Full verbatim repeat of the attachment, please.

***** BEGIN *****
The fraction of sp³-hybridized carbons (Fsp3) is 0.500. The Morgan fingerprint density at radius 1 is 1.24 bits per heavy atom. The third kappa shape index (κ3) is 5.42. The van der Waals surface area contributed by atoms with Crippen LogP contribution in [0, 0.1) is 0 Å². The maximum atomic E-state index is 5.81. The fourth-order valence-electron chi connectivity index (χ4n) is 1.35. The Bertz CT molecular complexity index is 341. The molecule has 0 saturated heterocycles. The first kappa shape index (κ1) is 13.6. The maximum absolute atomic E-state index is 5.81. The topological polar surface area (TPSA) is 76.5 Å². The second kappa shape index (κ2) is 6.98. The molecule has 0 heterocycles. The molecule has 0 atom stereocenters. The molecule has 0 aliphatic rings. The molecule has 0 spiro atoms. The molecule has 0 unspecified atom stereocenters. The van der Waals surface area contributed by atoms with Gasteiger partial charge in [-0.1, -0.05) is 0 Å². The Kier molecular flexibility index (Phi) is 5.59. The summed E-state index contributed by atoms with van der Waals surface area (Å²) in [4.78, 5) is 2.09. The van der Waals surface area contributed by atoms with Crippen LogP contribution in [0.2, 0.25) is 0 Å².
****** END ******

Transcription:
The fraction of sp³-hybridized carbons (Fsp3) is 0.500. The Morgan fingerprint density at radius 1 is 1.24 bits per heavy atom. The third kappa shape index (κ3) is 5.42. The van der Waals surface area contributed by atoms with Crippen LogP contribution in [0, 0.1) is 0 Å². The maximum atomic E-state index is 5.81. The fourth-order valence-electron chi connectivity index (χ4n) is 1.35. The Bertz CT molecular complexity index is 341. The molecule has 0 saturated heterocycles. The first kappa shape index (κ1) is 13.6. The maximum absolute atomic E-state index is 5.81. The topological polar surface area (TPSA) is 76.5 Å². The second kappa shape index (κ2) is 6.98. The molecule has 0 heterocycles. The molecule has 0 atom stereocenters. The molecule has 0 aliphatic rings. The molecule has 0 spiro atoms. The molecule has 0 unspecified atom stereocenters. The van der Waals surface area contributed by atoms with Gasteiger partial charge in [-0.1, -0.05) is 0 Å². The Kier molecular flexibility index (Phi) is 5.59. The summed E-state index contributed by atoms with van der Waals surface area (Å²) in [4.78, 5) is 2.09. The van der Waals surface area contributed by atoms with Crippen LogP contribution in [0.2, 0.25) is 0 Å².